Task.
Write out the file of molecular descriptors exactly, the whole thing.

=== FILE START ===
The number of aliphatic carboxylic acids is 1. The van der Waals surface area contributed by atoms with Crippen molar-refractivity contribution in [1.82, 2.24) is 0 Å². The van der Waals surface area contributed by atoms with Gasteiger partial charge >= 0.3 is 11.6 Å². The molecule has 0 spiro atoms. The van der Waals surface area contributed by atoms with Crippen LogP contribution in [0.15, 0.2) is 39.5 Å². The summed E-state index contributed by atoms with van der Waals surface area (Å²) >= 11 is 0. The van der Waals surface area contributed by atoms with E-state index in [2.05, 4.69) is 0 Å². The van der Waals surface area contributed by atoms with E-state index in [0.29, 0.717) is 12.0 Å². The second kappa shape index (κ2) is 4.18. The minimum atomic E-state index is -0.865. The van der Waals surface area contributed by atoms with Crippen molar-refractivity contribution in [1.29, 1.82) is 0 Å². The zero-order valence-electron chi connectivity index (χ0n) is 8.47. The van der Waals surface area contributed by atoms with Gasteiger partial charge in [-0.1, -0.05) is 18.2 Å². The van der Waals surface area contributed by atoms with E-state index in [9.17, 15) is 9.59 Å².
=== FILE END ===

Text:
The number of aliphatic carboxylic acids is 1. The van der Waals surface area contributed by atoms with Crippen molar-refractivity contribution in [1.82, 2.24) is 0 Å². The van der Waals surface area contributed by atoms with Gasteiger partial charge >= 0.3 is 11.6 Å². The molecule has 0 spiro atoms. The van der Waals surface area contributed by atoms with Crippen LogP contribution in [0.15, 0.2) is 39.5 Å². The summed E-state index contributed by atoms with van der Waals surface area (Å²) >= 11 is 0. The van der Waals surface area contributed by atoms with E-state index in [2.05, 4.69) is 0 Å². The van der Waals surface area contributed by atoms with E-state index in [0.29, 0.717) is 12.0 Å². The second kappa shape index (κ2) is 4.18. The minimum atomic E-state index is -0.865. The van der Waals surface area contributed by atoms with Crippen molar-refractivity contribution in [1.29, 1.82) is 0 Å². The zero-order valence-electron chi connectivity index (χ0n) is 8.47. The van der Waals surface area contributed by atoms with Gasteiger partial charge in [-0.1, -0.05) is 18.2 Å². The van der Waals surface area contributed by atoms with E-state index in [9.17, 15) is 9.59 Å².